Wednesday, September 16, 2009


(including a first short homage to Juan Jose Saer)

This entry did not begin with what now comes first but instead began with “Five” and then went on to… but I had intended and now begin as I really wanted to begin: erasure, ERASURE, erasing…


The new Review of Contemporary Fiction is given over to what remained of Melville’s MOBY DICK after an English publisher sent out into the world a stripped down “reader friendly” version, free of much of what Damion Searls and many other readers actually like about MOBY DICK. The English editors, for instance, removed the dedication to Hawthorn and the whole section, “ Etymology,” supplied as you remember by the Usher .

It is true that the rather famous “Call me Ishmael “ is not included in this version of what remains… but he ends the book on a blank page where we read EPILOGUE. Searls’ version includes every bit of punctuation, every word that had been discarded by the English editor... a new book has been created.


Of course, some readers might have been reminded of Ronald Johnson discovering (1977) inside PARADISE LOST a new poem that Johnson entitled RADIOS which of course is embodied in the title PARADISE LOST…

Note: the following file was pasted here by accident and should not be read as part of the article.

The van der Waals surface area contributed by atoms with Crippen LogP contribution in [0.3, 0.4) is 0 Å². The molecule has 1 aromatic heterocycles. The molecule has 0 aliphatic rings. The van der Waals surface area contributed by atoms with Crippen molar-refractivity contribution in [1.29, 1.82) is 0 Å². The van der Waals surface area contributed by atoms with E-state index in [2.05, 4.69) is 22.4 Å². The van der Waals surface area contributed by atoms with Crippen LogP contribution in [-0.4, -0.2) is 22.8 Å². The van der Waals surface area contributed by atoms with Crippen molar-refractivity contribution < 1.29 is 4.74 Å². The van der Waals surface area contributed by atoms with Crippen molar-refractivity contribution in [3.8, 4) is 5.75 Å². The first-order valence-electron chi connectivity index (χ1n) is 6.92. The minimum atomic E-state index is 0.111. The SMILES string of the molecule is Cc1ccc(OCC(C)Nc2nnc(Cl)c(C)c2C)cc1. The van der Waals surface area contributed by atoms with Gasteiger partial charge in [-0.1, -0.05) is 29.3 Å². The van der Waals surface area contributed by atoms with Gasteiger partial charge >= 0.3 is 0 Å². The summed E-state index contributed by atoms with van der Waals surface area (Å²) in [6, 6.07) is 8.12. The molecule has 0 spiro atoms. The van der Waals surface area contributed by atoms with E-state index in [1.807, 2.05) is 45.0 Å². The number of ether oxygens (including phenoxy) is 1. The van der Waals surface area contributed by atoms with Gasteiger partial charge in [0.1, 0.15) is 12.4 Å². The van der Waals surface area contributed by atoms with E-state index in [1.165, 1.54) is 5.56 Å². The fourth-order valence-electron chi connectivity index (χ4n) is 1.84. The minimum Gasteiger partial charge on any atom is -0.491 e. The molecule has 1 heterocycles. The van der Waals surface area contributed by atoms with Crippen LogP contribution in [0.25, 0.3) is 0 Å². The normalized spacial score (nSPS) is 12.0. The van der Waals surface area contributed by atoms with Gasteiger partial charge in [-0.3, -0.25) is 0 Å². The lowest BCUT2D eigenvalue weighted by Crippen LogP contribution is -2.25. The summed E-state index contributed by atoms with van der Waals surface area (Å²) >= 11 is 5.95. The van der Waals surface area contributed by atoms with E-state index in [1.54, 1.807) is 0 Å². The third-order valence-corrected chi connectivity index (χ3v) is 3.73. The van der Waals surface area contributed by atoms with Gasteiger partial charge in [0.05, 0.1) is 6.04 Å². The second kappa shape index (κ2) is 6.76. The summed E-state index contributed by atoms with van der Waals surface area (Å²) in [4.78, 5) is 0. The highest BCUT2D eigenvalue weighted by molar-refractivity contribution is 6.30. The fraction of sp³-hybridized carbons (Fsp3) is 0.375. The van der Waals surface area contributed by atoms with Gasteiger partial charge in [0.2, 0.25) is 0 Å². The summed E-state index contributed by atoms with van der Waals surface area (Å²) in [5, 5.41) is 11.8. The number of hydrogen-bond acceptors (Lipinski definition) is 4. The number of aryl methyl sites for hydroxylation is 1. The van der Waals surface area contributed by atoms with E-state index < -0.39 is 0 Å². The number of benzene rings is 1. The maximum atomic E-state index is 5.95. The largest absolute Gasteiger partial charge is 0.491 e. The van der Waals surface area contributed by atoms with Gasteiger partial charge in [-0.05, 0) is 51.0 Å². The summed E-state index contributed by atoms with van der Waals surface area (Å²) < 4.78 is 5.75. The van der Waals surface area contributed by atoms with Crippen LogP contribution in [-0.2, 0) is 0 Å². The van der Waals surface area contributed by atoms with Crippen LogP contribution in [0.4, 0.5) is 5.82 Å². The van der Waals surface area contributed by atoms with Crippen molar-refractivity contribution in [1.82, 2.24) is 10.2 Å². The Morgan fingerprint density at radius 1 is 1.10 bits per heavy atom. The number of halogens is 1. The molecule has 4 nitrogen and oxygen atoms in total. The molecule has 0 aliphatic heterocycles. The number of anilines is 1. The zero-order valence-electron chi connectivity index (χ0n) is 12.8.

The poem begins and I can’t reproduce the typography:

O tree

Into the World


The chosen

Rose out of Chaos:



And then in 1980, Tom Phillips found a new book (the first of a number of subsequent versions) within a long dead Victorian novel and the resulting A HUMUMENT A Treated Victorian Novel was created by combining found words and phrases from the original with drawings and patterns of colour: the first page reads

Volume And

Side I shall lie,

Bones my bones



The following



A book. A book

Of art

Of mind




He hid

Revealed I


How far we have come.

No longer is erasing a burden as it was with typewriters and then if there was a carbon copy…

Probably we could tease out the ease of erasure today when compare to back then…


I wish I could fall into a project as did Walter Benjamin when he discovered his ARCADES PROJECT… I always feel uncomfortable mentioning Benjamin because of his disgusting Stalinist politics that allowed him to travel and work in Moscow for a time… of course some of his best work is free of those politics but it is still fed by the bad faith that allowed him to make this accommodation… but it was with his idea of quoting that I am taken by…